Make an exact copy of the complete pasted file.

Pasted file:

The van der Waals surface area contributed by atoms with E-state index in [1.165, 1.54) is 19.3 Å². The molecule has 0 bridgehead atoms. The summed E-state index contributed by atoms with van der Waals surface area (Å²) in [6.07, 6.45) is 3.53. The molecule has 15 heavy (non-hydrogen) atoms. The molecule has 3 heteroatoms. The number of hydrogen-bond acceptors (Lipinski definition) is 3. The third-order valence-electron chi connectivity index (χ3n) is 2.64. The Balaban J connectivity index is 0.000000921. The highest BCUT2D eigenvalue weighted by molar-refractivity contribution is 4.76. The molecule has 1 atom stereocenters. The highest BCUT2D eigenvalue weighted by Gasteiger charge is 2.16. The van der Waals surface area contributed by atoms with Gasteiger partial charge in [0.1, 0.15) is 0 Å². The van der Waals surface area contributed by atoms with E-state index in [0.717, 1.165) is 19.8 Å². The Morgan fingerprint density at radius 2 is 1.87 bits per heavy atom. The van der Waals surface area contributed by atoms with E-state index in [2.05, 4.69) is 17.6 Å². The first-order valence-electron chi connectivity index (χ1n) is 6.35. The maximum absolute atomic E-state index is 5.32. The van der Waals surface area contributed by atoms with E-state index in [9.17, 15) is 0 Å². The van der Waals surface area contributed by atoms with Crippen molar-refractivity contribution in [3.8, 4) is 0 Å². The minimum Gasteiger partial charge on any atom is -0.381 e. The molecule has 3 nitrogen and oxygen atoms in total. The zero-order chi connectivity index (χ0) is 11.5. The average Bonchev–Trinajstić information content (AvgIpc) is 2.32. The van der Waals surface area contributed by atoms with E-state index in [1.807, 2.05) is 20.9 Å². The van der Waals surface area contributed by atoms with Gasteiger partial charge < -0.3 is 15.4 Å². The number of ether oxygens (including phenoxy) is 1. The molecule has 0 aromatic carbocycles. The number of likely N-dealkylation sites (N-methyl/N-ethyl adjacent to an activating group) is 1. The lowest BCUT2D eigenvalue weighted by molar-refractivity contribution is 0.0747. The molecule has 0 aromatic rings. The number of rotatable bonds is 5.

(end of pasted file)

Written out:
The van der Waals surface area contributed by atoms with E-state index in [1.165, 1.54) is 19.3 Å². The molecule has 0 bridgehead atoms. The summed E-state index contributed by atoms with van der Waals surface area (Å²) in [6.07, 6.45) is 3.53. The molecule has 15 heavy (non-hydrogen) atoms. The molecule has 3 heteroatoms. The number of hydrogen-bond acceptors (Lipinski definition) is 3. The third-order valence-electron chi connectivity index (χ3n) is 2.64. The Balaban J connectivity index is 0.000000921. The highest BCUT2D eigenvalue weighted by molar-refractivity contribution is 4.76. The molecule has 1 atom stereocenters. The highest BCUT2D eigenvalue weighted by Gasteiger charge is 2.16. The van der Waals surface area contributed by atoms with Gasteiger partial charge in [0.1, 0.15) is 0 Å². The van der Waals surface area contributed by atoms with E-state index in [0.717, 1.165) is 19.8 Å². The Morgan fingerprint density at radius 2 is 1.87 bits per heavy atom. The van der Waals surface area contributed by atoms with E-state index in [2.05, 4.69) is 17.6 Å². The first-order valence-electron chi connectivity index (χ1n) is 6.35. The maximum absolute atomic E-state index is 5.32. The van der Waals surface area contributed by atoms with E-state index in [9.17, 15) is 0 Å². The van der Waals surface area contributed by atoms with Crippen molar-refractivity contribution in [3.8, 4) is 0 Å². The minimum Gasteiger partial charge on any atom is -0.381 e. The molecule has 3 nitrogen and oxygen atoms in total. The zero-order chi connectivity index (χ0) is 11.5. The average Bonchev–Trinajstić information content (AvgIpc) is 2.32. The van der Waals surface area contributed by atoms with E-state index in [1.807, 2.05) is 20.9 Å². The van der Waals surface area contributed by atoms with Gasteiger partial charge < -0.3 is 15.4 Å². The number of ether oxygens (including phenoxy) is 1. The molecule has 0 aromatic carbocycles. The number of likely N-dealkylation sites (N-methyl/N-ethyl adjacent to an activating group) is 1. The lowest BCUT2D eigenvalue weighted by molar-refractivity contribution is 0.0747. The molecule has 0 aromatic rings. The number of rotatable bonds is 5.